Hon Grant Robertson
Minister of Finance
5 April 2018
Government to wind down irrigation funding while honouring existing commitments
The Government has begun winding down public funding for large-scale irrigation through Crown Irrigation Investments
Limited (CIIL), in line with the Coalition Agreement and the Confidence & Supply Agreement.
“The decisions announced today are the result of an extensive review of how to wind down funding through CIIL while
honouring existing commitments, as provided for in the agreements signed on the formation of the Government. The
decisions will provide certainty to the individual schemes which had applied for Government funding alongside private
investment,” Finance Minister Grant Robertson says.
“This represents a shift in priorities to the previous government. Large-scale private irrigation schemes should be
economically viable on their own, without requiring significant public financing. We must also be mindful of the
potential for large-scale irrigation to lead to intensive farming practices which may contribute to adverse
All existing CIIL commitments for development contracts will be honoured to the close of the current phase of each
contract. In addition, three schemes will be funded for their construction phases due to their advanced status, subject
to meeting the normal requirements of the fund. One is already under construction and the two other schemes have signed
term sheets with CIIL.
The three commitments are for:
• Completion of Central Plains Water Stage 2: situated on the Canterbury Plains
• Construction of the Kurow-Duntroon scheme: situated in Kurow, South Canterbury
• Construction of the Waimea Community Dam: situated in Nelson/Tasman
“The funding for these projects can be met within the current appropriations, should Waimea and Kurow Duntroon reach
financial close within their allowed timeframes,” Grant Robertson says.
“I recognise that this decision will be disappointing for proponents of projects that won’t be considered or progressed.
However, a decision had to be taken on how to put into practice the agreements made on formation of the Government. It
is important to remember that schemes may be able to continue, but the Government believes that public subsidies for
large-scale private irrigation can instead be better directed to other areas of need.
“We recognise that year-round water availability is important for drier areas of New Zealand. Smaller-scale, locally run
and environmentally sustainable water storage projects could be considered on a case-by-case basis through the
Provincial Growth Fund, due to the importance water plays in growing our provinces. Smaller local schemes will help more
of our vital regions better prepare for increasingly recurring climatic events such as drought.
“Any proposed water storage projects would be expected to meet criteria demonstrating strong alignment with the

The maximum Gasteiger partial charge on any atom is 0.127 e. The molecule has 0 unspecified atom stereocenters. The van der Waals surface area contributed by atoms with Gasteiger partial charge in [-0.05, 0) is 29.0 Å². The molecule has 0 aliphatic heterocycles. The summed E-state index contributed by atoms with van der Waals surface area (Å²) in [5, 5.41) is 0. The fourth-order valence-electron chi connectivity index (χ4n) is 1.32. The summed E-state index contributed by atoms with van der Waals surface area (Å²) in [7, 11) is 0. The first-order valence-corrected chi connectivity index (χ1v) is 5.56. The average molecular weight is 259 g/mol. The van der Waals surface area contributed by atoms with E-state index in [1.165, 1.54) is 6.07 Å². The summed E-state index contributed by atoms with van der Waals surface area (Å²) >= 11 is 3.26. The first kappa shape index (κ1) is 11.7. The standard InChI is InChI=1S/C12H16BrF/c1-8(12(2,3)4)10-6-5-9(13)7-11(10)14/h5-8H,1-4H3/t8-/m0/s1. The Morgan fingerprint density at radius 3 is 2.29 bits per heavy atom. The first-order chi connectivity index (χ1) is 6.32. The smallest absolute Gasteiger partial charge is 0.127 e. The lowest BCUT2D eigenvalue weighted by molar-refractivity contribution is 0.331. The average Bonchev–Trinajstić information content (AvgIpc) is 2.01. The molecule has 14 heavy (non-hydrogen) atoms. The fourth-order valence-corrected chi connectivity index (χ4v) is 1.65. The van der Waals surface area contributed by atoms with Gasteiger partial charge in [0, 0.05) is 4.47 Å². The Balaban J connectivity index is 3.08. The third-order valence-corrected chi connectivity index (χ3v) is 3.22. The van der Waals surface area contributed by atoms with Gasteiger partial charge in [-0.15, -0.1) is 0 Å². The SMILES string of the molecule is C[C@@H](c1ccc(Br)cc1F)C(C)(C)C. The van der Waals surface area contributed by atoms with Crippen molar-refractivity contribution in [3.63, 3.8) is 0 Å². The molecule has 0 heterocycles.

objectives of the Provincial Growth Fund, and in particular must be environmentally sustainable and deliver benefits
across a community.”
Minister of Agriculture Damien O’Connor says access to water is vital to New Zealand’s farmers, growers and rural
communities, which provide the grunt for our economy.
“My vision is for a resilient primary sector striving for value over volume and this means large-scale irrigation
schemes must be environmentally and economically viable, with vital regional infrastructure supported by the Government.
This will provide a good balance to ensure better outcomes for all New Zealanders.”
Notes to editors on the three schemes which will be funded for their construction phase due to their advanced status,
subject to meeting the normal requirements of the fund:
Central Plains Water Stage 2:
CIIL currently has one investment, a $65m loan facility to fund construction of Central Plains Water Stage 2 (CPW2), a
$200 million project. The construction for this is well underway and due to be completed in August 2018. CIIL is
contractually bound to honour its commitment to CPW2.
CIIL currently has signed a construction funding term sheet with the Kurow Duntroon scheme in South Canterbury.
The Kurow Duntroon scheme incorporates replacement of existing aged open-canal to piped irrigation infrastructure as
well as an expansion to the size of the existing scheme. The infrastructure upgrade should increase resilience in the
community against drought. The project will retire water abstraction from small streams which are currently allocated
via Mining Rights which expire in 2021.
Without the scheme, abstraction from these streams will need to be significantly reduced from 2021, which will adversely
affect current farming outputs. The scheme serves a mix of dairy, sheep and beef, viticulture and other sectors. The
Kurow Duntroon scheme is targeting financial close in May 2018.
CIIL currently has signed a construction funding term sheet with the Waimea scheme in the Nelson region.
The Waimea scheme is primarily targeted towards the horticulture and viticulture sectors in the Nelson region and
potentially aids the regional council with their local water supply issues by increasing minimum flows in the Waimea
River. The Waimea scheme is targeting financial close in June 2018. CIIL’s potential capital funding commitment for
Waimea is $35m.